Police Claim that Misconduct Review Board is “Unqualified”

Lisa Klein | Courthouse News Service

CHICAGO (CN) – A union lawsuit shows that even Chicago police officers are going after the Independent Police Review Authority, an arm of the city in charge of investigating misconduct that has been criticized as far from independent.

The union for rank-and-file officers – the Fraternal Order of Police Chicago Lodge No. 7 – sued the city Thursday in Cook County Circuit Court, seeking an injunction to ensure the city’s compliance with the Police and Community Relations Improvement Act and the Illinois Police Training Act.

The review board, also called IPRA, was designated by the city to investigate police officer-involved shootings and other complaints against the Chicago Police Department. It will be replaced by a new agency, the Civilian Office of Police Accountability, or COPA, in 2017.

Every officer-involved death investigation has two investigators, one of them the lead. The police union says the two state laws require IPRA lead investigators to be certified by the Illinois Law Enforcement Training Standards Board or to have similar training from a board-approved school.

But that training hasn’t happened, according to the lawsuit, and “IPRA has assigned investigators who are not qualified to be ‘lead investigators’ under PCRIA and IPTA to investigate all officer involved death investigations in the City of Chicago and will continue to do so.”

The FOP also says in its complaint that investigators are not supposed to be employed by the same law enforcement agency as the officer being investigated.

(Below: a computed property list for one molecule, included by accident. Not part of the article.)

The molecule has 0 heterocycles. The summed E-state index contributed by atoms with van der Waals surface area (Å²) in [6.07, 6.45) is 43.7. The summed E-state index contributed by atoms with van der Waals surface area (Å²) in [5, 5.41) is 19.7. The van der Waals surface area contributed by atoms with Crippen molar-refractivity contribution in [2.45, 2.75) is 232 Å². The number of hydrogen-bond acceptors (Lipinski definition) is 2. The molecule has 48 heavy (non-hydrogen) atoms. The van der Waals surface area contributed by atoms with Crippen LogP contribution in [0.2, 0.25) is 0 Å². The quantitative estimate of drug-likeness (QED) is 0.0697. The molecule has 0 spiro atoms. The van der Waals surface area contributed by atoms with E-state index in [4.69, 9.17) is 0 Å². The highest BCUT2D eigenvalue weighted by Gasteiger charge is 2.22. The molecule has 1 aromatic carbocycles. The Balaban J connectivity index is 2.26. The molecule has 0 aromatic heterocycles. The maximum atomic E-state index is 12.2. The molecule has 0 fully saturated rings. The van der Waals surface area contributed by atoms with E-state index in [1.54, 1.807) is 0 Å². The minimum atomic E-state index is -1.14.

“Neither the Department of Police, IPRA or COPA are legally distinct from the city,” the lawsuit states.

The IPRA, although touted as an agency independent of CPD, has been criticized by others as being an organization filled with retired police who steer shooting investigations in favor of officers.

As of last year, the IPRA had investigated almost 400 police shootings since its inception in 2007 and found only one to be unjustified, according to a report from government watchdog group the Better Government Association.

A former IPRA investigator, Lorenzo Davis, says he was fired because he refused to change his reports on police shootings so they would appear to be justified. He currently has a lawsuit pending in Cook County Circuit Court against the IPRA and former head Scott Ando.

Ando, appointed by Chicago Mayor Rahm Emanuel in 2014, resigned in April after the U.S. Department of Justice announced its investigation into the practices of the police department.

The past year was filled with tension between the CPD and Chicago residents, especially black citizens.

Several incidents in 2015 received national attention, including the release of a police dashcam video showing the 2014 shooting of 17-year-old Laquan MacDonald just before Thanksgiving, along with the deaths of college student Quintonio Legrier and his neighbor Bettie Jones the morning after Christmas.

CPD tends to be tightfisted with its information. The latest official report available from the department is for 2010. However, data obtained from CPD by the Chicago Tribune shows that police officers killed 92 people and wounded 170 in 435 shooting incidents from 2010 to 2015. About four out of every five shootings involved black citizens.

The Tribune sued CPD earlier this month to get more records about the McDonald shooting.

Neither the city of Chicago nor the IPRA responded Friday to a request for comment on the police union’s lawsuit.

The union wants the court to find that the city is not in compliance with state law. It is represented by Pasquale A. Fioretto of Baum Sigman in Chicago.

Published by Courthouse News Service